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Naturalistic Intelligence

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In 1983, Howard Gardner of Harvard University challenged the concept of IQ (intelligence quotient) with his theory of multiple intelligences. According to Gardner, human intelligence is not simply IQ, but can be categorized into seven different types of intelligence. In recent years, Gardner's theory of multiple intelligences is supported by advances in the field of brain science that analyze brain function.

Gardner initially proposed seven intelligences: logical-mathematical, verbal-linguistic, interpersonal, intrapersonal, bodily-kinesthetic, musical-rhythmic, and visual-spatial. An eighth intelligence was added later: naturalistic intelligence (or intelligence of the natural world).

Naturalistic intelligence is intelligence that responds to natural events, the world of nature and the effect that humans have on the natural world. Even if we are equipped with the knowledge (intelligence) to live in cities or an artificial indoor environment, this intelligence is not by itself adequate in the natural world.

Take, for example, a situation in the mountains when the sky looks menacing and it becomes necessary to take refuge somewhere. In a place without convenience stores or restaurants nearby, the only choice is to take food and utensils with you or procure them yourself (by picking fruit and nuts, fishing or hunting).

Just the other day, some German people went missing on a ski slope in Japan. I was very concerned, hoping that they would avoid the worst-case scenario, but then relieved when they returned the following day.

In Germany and countries in Northern Europe, there are many kindergartens that are known as "forest kindergartens." Some schools literally have no ceiling or walls, and children spend the day outdoors all year around. In this way, the children develop an understanding of nature by experiencing how cold it is when it rains, the darkness of the forest after sundown, and learning which nuts and mushrooms are edible. I wondered if the Germans who had gotten lost had also attended such a forest kindergarten.

As a university student, I belonged to the back-packing club and climbed mountains throughout the year. In Germany, such clubs are known as Wandervogel clubs, and in addition to back-packing in the mountains, their activities include hiking in fields for days, but at universities in Japan, most are basically mountain-climbing clubs. They are active throughout the year, but according to my count, we spent about 60 days actually living in tents in the mountains. In my back-packing club, we mainly undertook "off the beaten track" mountain climbing, that is, climbing where there were no fixed paths. With a map and compass in one hand, we made our way through deep thickets and walk upstream along the creek and mountain ridges. Unless it was an emergency, we did not use a camping stove, but gathered dry wood and fallen branches to make a fire. We collected water from the stream to boil rice for our meals. Where the thickets were very dense, it sometimes took an hour to advance only 100 meters and several hours to the nearest mountain trail, so when the weather conditions were bad, it was safer to stay in one place and not move.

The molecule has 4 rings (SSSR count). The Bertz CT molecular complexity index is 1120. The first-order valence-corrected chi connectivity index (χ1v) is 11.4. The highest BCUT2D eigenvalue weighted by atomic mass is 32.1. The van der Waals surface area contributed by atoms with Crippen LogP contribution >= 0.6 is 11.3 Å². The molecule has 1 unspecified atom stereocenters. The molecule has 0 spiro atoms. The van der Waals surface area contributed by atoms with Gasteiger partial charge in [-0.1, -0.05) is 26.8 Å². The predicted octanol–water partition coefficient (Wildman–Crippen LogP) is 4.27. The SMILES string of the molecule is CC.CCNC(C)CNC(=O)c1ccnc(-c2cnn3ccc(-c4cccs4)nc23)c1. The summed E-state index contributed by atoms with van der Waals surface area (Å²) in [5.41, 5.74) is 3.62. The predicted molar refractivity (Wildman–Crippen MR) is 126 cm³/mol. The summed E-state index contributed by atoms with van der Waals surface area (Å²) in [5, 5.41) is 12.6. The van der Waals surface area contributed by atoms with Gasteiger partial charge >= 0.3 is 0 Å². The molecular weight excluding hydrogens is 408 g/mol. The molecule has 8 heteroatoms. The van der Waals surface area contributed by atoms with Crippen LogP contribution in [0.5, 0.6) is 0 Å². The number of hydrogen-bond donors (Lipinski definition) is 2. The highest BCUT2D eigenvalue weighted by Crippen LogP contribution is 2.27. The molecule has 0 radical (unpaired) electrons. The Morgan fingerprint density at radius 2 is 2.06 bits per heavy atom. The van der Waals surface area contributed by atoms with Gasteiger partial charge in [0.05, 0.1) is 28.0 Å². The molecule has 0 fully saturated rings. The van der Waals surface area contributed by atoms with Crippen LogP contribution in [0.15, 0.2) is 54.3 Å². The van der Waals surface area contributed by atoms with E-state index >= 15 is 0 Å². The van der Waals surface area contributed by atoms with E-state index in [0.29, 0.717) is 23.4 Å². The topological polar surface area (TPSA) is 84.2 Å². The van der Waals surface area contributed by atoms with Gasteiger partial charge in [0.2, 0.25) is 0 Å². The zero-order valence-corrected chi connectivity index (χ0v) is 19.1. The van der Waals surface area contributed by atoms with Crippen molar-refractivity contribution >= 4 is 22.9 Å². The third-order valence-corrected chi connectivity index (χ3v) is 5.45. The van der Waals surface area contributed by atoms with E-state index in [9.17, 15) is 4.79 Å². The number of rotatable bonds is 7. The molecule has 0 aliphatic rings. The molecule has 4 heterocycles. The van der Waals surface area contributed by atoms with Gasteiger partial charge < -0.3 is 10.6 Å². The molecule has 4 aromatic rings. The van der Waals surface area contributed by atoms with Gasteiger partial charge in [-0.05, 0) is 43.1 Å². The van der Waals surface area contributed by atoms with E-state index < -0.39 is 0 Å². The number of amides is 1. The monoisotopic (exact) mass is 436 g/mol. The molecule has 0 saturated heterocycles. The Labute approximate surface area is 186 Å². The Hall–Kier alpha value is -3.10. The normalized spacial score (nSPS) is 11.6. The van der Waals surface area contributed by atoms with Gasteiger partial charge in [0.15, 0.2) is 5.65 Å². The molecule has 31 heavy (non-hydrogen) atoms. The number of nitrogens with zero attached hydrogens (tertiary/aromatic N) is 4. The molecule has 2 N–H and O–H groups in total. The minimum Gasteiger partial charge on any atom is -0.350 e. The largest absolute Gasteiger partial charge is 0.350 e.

It was a hard climb, but lying in the thicket and looking up at the night sky, I remember an indescribable feeling of oneness with nature. This experience deepened my understanding of the topography of mountains, the weather, and plants, and reflecting on it today, I would say that it greatly contributed to my development of naturalistic intelligence.

Even now, I sometimes think back to the day that I spent at Oshirasawa Pond on the other side of the surrounding mountains at Ozegahara Marshland. There were, of course, no roads leading to Oshirasawa Pond, and it took at least two days to make our way through the thicket to get there. Surrounded by marshland with no one else around, we forgot the passing of time as we lay in this heavenly paradise, gazing up at clouds and stars in the deep blue sky.

I remember hearing a rustling sound coming from the thicket on the other side of the pond. I was prepared to encounter a bear, but what I saw was a group from the Explorers Club at Kyoto University coming out of trees, and instead of wearing mountain boots, they were wearing Japanese rubber-soled socks. It was an experience I'll never forget.


sakakihara_2013.jpg Yoichi Sakakihara
M.D., Ph.D., Professor Emeritus, Ochanomizu University; Director of Child Research Net, Executive Advisor of Benesse Educational Research and Development Institute (BERD), President of Japanese Society of Child Science. Specializes in pediatric neurology, developmental neurology, in particular, treatment of Attention Deficit Hyperactivity Disorder (ADHD), Asperger's syndrome and other developmental disorders, and neuroscience. Born in 1951. Graduated from the Faculty of Medicine, the University of Tokyo in 1976 and taught as an instructor in the Department of the Pediatrics before working with Ochanomizu University.
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